B. Ripken OK as second fiddle to Stradivarius Utility man content behind bevy of stars

Sidelight

April 06, 1996|By Buster Olney | Buster Olney,SUN STAFF

MINNEAPOLIS -- If the thought that he was a better player than the Orioles' everyday infielders crossed Bill Ripken's mind, then being a bench player and going days between at-bats might be tough.

But it would be hard for him to believe that, with Roberto Alomar at second, Cal Ripken at short and B. J. Surhoff at third. "I don't think anybody enjoys not playing," Bill Ripken said yesterday. "But if you look at the whole picture, that makes it a whole lot easier to accept. If you can sit there and say, 'I can understand.' I do understand."

Bill Ripken, who hasn't played in the Orioles' first four games, understands that his playing time will be very limited this year, perhaps more so than at any time during his career. Ripken, the Orioles' regular second baseman from 1988 to '92, broke camp with the Texas Rangers in 1994 as a utility player, and would replace Dean Palmer at third base in the late innings, besides playing second.

On the '96 Orioles, however, Alomar plays every day and does not need a defensive replacement. His brother has played every day for about 14 years, and doesn't require a caddie.

And Surhoff seems to be getting better and better at third. Going into spring training, it appeared Ripken's best chance for at-bats would come as a late-inning replacement for Surhoff. But Orioles manager Davey Johnson has kept Surhoff in the game in the late innings.

"I'm not going to speak for Davey," Ripken said, "but B. J. has really come on at third base and played well. Davey doesn't want a situation where he takes him out of the lineup and loses his bat in the lineup, and B. J. is playing a good third base, as it is."

If an injury doesn't propel him into the lineup, Ripken's biggest challenge this year might be keeping sane, containing his high level of energy; he acknowledges that sitting on the bench can be frustrating.

"Does the term 'mental institution' mean anything?" said Jeff Huson, who shares the bench with Ripken.

Ripken approaches his pre-game work a little differently now. When he was a regular player, he would go through batting practice at less than full speed, the same with the grounders hit to him every day. As a part-timer, though, he must approach all of his swings in the batting cage as if he were playing in a game.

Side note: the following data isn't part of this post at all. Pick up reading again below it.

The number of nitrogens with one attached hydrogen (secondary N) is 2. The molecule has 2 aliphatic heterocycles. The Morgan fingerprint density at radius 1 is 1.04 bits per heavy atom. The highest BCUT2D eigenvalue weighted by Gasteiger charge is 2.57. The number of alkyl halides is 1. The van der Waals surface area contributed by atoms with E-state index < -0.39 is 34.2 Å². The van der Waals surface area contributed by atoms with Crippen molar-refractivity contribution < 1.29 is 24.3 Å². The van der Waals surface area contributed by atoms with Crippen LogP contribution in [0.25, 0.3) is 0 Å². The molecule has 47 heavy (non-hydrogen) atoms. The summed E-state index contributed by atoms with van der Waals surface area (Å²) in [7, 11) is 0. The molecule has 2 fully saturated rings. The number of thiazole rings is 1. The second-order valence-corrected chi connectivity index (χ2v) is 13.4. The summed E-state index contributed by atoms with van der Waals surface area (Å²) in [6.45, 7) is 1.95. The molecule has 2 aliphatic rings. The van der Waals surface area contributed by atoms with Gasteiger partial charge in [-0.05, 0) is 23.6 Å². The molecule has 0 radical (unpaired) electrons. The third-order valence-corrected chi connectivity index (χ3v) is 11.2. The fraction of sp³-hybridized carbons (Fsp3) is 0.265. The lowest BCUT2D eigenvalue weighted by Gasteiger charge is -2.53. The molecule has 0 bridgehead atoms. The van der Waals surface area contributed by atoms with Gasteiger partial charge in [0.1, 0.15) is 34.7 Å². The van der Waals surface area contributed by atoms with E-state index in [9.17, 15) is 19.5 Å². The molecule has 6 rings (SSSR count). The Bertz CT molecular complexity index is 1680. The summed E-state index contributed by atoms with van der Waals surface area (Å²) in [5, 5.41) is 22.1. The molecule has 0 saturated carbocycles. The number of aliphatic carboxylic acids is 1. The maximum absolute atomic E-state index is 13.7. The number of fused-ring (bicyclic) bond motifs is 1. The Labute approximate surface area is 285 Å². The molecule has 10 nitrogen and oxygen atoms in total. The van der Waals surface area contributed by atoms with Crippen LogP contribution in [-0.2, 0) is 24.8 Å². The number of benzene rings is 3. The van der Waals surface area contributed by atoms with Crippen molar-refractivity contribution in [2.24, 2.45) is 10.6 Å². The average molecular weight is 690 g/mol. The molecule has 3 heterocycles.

"You just deal with it the best you can," Ripken said.

As it is, the most important thing to Ripken at this stage of his career is being able to play and live at home, where he grew up.

"It means an awful lot for me to be here," he said. "I have to look at the big picture. I'm going to get a chance to play sometime, I'm on a good team, and I'm at home."

Would Ripken be happy being a utility player the rest of his career in Baltimore?

"Right now, I'd have to say yes," he said. "Obviously, if I was in Cleveland, I would probably say no."

Hits and misses

On the field: LaTroy Hawkins made his major-league debut against the Orioles last April 29, and was ripped for seven runs in 1 2/3 innings. He was much better last night, holding the Orioles to two singles in the first five innings. Hawkins left after the sixth, having allowed one run and no walks, and striking out five.

In the dugout: After throwing two innings and picking up the win in Thursday's game, Arthur Rhodes was, for all intents and purposes, unavailable for last night's game. Orioles manager Davey Johnson said he doesn't want to forget that Rhodes, regardless of his success, is a pitcher rebounding from shoulder surgery. "I don't want to take a chance to have a setback with him," Johnson said.

In the clubhouse: "That's a good quality about this team . . . it's a team that's equally balanced, good defense, good offense, good pitching." -- Kent Mercker, who threw six solid innings, allowing one run. Going into yesterday's game, the Twins had scored 30 runs in three games.

Pub Date: 4/06/96

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